For centuries a debate was taking place among Europe’s mapmakers: should the Adriatic Sea be called the Gulf of Venice?
A new article in the Journal of Historical Geography explores this issue, examining 100 maps and nautical charts that were created between the 13th and 19th centuries. They find that mapmakers were wrestling with whether or not to call the body of water separating Italy from the Balkans the Adriatic Sea or the Gulf of Venice. And like some of the maritime naming disputes today, geopolitics was playing a role.
The name Adriatic Sea goes as far back as the 6th century BC and comes from the ancient Greeks, who named it after Adria, a port at the mouth of the Po River. There were a couple of other names used, namely the Sea of Cronus and the Gulf of Rhea, but the Adriatic Sea predominated into the Middle Ages.
Around the year 1000, the Republic of Venice began to expand its power significantly, taking control of lands along the east coast of the Adriatic. For the next several hundred years the Venetians became a maritime empire, extending as far as Crete and Cyprus. Venetians were understandably proud of their Republic – in the words of one 16th-century writer, they saw their domain as “the work of immortal gods rather than of men; it is for this reason in particular that they think the city of Venice is superior to all others, whether in our time or even before.”
As the Venetians extended their political rule, as well as cultural and economic power, across the Adriatic, they began seeing that Sea as their particular zone of influence. It was also during this period that a new name emerged for the Adriatic Sea: the Gulf of Venice (in Italian Golfo di Venezia).
The article’s authors note:
Geographical names are carriers of messages about the objects to which they refer – whose they are or whose they should be – that can influence how they are perceived. Geographical names shape social space by labelling places and related ideas and images.
The first use of this name comes in the works of Abū’Abdullāh Muhammad al-Idrīsī, a cartographer working for King Roger II of Sicily in the 12th century. A copy of his work, Nuzhat al-mushtaq fi’khtiraq al–afaq (‘The Book of Pleasant Journeys to Far–off Lands’), produced between 1250 and 1325 includes a map showing the southern part of the Adriatic. Al-Idrīsī calls it in Arabic Sea/Gulf of Venice.
The authors of the article looked at 100 maps and nautical charts produced between the 13th and 19th centuries. Among them, 29 refer the the waters as the Gulf of Venice, 28 as the Adriatic Sea, and 17 as both the Gulf of Venice and the Adriatic Sea. A further 19 have no name, while 2 of them get the wrong names – in one case it was called the Tyrrhenian Sea, which lies on the other side of Italy, while another had an even more egregious mistake, naming it the Red Sea.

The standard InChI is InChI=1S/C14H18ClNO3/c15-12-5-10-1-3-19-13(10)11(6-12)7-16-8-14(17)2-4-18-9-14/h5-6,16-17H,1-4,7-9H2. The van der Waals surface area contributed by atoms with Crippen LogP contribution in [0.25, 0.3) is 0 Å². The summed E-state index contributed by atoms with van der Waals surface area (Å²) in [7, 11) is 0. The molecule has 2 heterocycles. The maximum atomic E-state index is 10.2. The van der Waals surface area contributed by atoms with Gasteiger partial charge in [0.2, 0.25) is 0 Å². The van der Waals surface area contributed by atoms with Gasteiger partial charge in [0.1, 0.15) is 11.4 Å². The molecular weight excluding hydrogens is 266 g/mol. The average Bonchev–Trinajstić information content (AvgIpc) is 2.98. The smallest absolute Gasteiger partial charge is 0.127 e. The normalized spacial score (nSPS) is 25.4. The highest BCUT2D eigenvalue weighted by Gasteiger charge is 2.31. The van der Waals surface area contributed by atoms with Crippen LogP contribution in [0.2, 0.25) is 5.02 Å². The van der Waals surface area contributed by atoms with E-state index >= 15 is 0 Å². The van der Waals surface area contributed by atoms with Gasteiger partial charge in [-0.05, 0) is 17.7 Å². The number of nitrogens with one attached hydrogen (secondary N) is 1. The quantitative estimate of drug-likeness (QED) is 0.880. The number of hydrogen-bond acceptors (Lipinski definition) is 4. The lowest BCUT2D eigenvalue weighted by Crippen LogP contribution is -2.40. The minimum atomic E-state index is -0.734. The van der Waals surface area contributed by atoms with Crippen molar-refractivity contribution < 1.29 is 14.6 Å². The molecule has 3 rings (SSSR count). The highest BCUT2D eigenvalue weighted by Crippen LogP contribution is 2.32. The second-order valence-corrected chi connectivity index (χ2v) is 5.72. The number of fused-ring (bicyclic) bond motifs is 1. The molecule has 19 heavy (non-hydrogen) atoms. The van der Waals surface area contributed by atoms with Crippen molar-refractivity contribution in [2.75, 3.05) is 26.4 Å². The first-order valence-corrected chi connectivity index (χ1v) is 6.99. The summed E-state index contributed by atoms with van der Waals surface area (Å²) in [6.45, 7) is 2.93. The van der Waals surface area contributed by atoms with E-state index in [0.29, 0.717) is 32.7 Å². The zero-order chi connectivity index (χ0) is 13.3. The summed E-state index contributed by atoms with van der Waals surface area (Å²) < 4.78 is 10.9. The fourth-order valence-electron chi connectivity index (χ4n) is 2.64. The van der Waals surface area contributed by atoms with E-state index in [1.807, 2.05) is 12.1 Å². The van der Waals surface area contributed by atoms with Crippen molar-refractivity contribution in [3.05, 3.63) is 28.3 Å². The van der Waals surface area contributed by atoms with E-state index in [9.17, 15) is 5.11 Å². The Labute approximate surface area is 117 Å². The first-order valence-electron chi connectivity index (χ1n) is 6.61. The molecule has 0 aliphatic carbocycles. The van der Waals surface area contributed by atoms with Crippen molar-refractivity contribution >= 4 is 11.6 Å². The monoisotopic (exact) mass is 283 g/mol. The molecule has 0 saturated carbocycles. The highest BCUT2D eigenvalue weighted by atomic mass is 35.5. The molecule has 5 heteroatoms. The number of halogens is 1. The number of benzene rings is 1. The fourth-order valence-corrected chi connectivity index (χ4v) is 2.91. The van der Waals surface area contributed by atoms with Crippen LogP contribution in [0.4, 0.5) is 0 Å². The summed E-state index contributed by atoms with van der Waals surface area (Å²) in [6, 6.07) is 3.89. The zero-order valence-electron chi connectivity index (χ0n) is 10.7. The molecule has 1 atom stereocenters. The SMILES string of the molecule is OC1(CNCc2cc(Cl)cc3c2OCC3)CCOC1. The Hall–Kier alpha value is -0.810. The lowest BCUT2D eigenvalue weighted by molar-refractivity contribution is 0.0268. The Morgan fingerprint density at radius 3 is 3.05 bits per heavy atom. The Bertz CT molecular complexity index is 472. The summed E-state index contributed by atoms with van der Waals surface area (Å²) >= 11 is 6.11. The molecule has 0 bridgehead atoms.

The use of the term Gulf of Venice would reach its height during the 17th and 18th centuries, which included maps made both in Venice and elsewhere in Europe. The authors note that “the Venetian message was successfully transmitted and effectively disseminated in Europe, at least at the level of linguistic communication in and across space: the name Golfo di Venezia began to be used in other European languages, becoming in fact a widespread exonym.”
However, this would all change with the downfall of the Republic of Venice. In 1797 it was conquered by Napoleon and subsequently lost many of its possessions in the Adriatic to other European powers. After this:
The centuries-old use of the name Golfo di Venezia on maps and nautical charts could not disappear ‘overnight’, so on some geographical maps and nautical charts restoration was gradual, with the Venetian name being retained for some years after the fall of Venice, whether written alone or in conjunction with the name ‘Adriatic Sea’. The last known map with the Venetian name of the Adriatic Sea was made by the Spanish cartographers G. Massa, T. González and M. C. Maré (1824).
The debate over the name Adriatic Sea has been settled (at least for now), but it is a reminder of how countries often want particular names for bodies of land or water that show connections with their states. This can still be seen in a couple of current disputes about maritime names: the Sea of Japan and the Persian Gulf.
The article, “Geographical names of the Adriatic Sea on medieval and early-modern maps and nautical charts,” by Josip Faričić, Orietta Selva and Dragan Umek, appears in Journal of Historical Geography. Click here to read it.
Top Image: Atlas factice des possessions de Venise et de l’Archipel, created in 1571.